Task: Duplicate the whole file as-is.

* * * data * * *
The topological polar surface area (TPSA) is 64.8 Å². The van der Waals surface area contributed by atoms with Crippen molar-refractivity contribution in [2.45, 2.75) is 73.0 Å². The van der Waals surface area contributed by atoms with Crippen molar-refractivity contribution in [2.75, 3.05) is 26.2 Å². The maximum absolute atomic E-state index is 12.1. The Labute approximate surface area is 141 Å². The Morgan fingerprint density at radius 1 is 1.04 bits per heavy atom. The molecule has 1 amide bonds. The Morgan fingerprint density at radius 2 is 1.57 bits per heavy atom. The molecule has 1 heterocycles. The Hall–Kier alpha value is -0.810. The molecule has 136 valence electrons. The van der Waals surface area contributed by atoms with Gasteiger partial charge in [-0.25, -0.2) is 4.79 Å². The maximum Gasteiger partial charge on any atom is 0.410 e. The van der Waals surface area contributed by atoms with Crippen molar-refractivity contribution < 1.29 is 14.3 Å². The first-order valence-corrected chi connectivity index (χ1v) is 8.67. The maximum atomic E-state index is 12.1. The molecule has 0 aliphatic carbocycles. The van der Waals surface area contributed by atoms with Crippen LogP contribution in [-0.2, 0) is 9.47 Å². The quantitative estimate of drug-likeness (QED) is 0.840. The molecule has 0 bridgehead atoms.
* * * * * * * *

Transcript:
The topological polar surface area (TPSA) is 64.8 Å². The van der Waals surface area contributed by atoms with Crippen molar-refractivity contribution in [2.45, 2.75) is 73.0 Å². The van der Waals surface area contributed by atoms with Crippen molar-refractivity contribution in [2.75, 3.05) is 26.2 Å². The maximum absolute atomic E-state index is 12.1. The Labute approximate surface area is 141 Å². The Morgan fingerprint density at radius 1 is 1.04 bits per heavy atom. The molecule has 1 amide bonds. The Morgan fingerprint density at radius 2 is 1.57 bits per heavy atom. The molecule has 1 heterocycles. The Hall–Kier alpha value is -0.810. The molecule has 136 valence electrons. The van der Waals surface area contributed by atoms with Gasteiger partial charge in [-0.25, -0.2) is 4.79 Å². The maximum Gasteiger partial charge on any atom is 0.410 e. The van der Waals surface area contributed by atoms with Crippen molar-refractivity contribution < 1.29 is 14.3 Å². The first-order valence-corrected chi connectivity index (χ1v) is 8.67. The maximum atomic E-state index is 12.1. The molecule has 0 aliphatic carbocycles. The van der Waals surface area contributed by atoms with Crippen LogP contribution in [-0.2, 0) is 9.47 Å². The quantitative estimate of drug-likeness (QED) is 0.840. The molecule has 0 bridgehead atoms.